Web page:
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Cross-Border Cooperation Structures in Europe

Learning from the Past, Looking to the Future

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Edited By Luis Dominguez Castro and Iva Miranda Pires

Since its inception, one of the distinguishing features of the project of European integration has been the overcoming of internal borders. This aim has had one of the most remarkable outcomes in the history of cross-border cooperation, resulting in the creation of territorial structures known as Euroregions, with or without legal personality, and with substantial financial support from EU institutions. This distinctive element is characteristic of the models and achievements of cross-border cooperation in Europe and North America.
At a time of reflection about the European integration model and its future, it is interesting to investigate the different aspects involved in cross-border cooperation, from a historical perspective projected onto the future. This volume looks at cross-border cooperation from a multiplicity of perspectives, examining its motivations, its actors, its inclusion in the context of international relations, its organizational models, its outcomes and its impact on labour markets, economic development, neighbourhood policies and the creation of new identities. These issues are analysed within a number of different European geographical locations, assessing how far we have come and exploring the road that still lies ahead.
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Endeavours to Establish EGTCs on Hungary’s External Borders

1.  Introduction

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Edit SOÓS

University of Szeged

Hungary is situated in the centre of the Carpathian basin and borders with seven countries (Austria, Slovenia, Croatia, Serbia, Romania, Ukraine and Slovakia). It has a relatively large number of border regions in spite of the small size of the country, and the border length is nearly 2,246 km1. The north-eastern and southern border areas of Hungary presently comprise the external borders of the EU. Those that are regarded as external borders are the Hungarian-Ukrainian and Hungarian-Serbian border lines, featured by relative economic backwardness and past historical events.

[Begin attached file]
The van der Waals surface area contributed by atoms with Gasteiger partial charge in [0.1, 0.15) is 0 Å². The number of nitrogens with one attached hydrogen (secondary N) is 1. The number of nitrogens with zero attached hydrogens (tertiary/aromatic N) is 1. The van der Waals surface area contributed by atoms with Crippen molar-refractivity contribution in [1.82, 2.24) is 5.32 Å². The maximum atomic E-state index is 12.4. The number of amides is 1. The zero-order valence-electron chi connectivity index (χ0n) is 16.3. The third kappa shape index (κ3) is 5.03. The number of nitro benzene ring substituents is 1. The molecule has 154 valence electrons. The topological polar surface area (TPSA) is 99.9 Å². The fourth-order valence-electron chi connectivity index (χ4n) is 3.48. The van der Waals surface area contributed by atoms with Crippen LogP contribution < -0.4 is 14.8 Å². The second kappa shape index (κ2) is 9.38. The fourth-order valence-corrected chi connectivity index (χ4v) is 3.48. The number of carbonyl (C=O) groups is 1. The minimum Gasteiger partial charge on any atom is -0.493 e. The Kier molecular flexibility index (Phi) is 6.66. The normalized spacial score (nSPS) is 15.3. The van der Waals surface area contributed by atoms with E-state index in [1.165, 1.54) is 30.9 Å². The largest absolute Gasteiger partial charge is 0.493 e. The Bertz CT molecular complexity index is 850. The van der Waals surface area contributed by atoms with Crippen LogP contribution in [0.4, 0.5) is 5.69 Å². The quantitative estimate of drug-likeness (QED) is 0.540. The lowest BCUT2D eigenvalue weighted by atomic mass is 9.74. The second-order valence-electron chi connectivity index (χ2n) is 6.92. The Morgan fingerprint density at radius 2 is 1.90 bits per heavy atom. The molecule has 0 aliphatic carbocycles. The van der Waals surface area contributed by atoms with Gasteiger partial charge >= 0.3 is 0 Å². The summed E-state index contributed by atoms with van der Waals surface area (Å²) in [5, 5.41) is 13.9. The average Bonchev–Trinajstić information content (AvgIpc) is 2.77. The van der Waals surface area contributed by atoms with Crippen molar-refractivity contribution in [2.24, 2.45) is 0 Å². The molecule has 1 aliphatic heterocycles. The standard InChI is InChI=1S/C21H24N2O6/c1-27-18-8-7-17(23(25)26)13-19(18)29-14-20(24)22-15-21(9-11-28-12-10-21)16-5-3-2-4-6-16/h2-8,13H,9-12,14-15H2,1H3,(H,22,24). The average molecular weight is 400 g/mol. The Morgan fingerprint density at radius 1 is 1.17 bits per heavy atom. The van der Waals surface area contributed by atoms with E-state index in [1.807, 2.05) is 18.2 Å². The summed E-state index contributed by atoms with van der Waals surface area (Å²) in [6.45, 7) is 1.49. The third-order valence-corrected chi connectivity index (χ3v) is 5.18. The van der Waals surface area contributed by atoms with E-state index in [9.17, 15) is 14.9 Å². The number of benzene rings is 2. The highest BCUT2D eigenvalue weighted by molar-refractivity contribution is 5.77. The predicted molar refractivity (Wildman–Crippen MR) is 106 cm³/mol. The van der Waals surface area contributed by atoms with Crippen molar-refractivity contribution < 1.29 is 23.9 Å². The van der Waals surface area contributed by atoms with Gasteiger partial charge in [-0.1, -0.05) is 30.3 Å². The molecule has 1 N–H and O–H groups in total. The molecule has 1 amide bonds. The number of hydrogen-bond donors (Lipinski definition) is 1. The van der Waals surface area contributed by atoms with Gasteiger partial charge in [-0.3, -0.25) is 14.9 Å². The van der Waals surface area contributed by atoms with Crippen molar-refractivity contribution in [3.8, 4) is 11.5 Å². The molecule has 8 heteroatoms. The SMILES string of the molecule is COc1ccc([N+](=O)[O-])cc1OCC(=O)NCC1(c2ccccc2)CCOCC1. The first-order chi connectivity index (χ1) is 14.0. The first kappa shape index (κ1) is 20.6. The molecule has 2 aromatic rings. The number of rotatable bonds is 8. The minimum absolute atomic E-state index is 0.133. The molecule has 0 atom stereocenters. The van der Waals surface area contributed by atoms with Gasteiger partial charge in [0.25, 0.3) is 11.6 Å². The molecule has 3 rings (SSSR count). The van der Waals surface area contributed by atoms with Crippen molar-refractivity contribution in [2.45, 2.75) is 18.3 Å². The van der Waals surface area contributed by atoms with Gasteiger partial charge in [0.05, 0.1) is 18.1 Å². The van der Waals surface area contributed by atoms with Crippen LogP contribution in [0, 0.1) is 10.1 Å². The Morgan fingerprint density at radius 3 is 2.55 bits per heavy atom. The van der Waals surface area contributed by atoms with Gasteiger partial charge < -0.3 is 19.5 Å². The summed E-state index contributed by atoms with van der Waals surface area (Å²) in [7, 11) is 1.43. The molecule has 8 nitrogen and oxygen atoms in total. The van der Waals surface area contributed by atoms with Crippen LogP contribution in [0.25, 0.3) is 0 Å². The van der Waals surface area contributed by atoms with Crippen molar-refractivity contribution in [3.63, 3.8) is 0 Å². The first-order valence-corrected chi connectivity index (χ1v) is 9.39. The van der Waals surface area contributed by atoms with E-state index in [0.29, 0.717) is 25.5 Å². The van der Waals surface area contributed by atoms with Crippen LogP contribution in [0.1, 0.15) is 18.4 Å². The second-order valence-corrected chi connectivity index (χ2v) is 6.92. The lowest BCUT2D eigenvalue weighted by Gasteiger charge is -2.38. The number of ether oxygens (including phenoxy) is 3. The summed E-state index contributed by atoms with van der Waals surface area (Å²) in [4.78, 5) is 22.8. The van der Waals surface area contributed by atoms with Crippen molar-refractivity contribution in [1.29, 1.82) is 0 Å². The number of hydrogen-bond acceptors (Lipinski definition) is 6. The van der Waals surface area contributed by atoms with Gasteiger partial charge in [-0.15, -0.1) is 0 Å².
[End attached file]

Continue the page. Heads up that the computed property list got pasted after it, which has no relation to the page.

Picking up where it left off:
In 2006 the European Union created an opportunity for members to establish EGTCs, bodies with legal personality to facilitate the cooperation of national, local and regional players and the efficient use of Union’s resources. Hungary is among the leading countries when it comes to EGTC in the internal border area. Twelve of them are seated in Hungary and four have Hungarian partners. The study analyses the reasons, why the EGTC setups with participation of third countries’ local governments on the Union’s external borders cannot achieve the approval by national authorities, therefore the registration in Hungary2. ← 213 | 214 →

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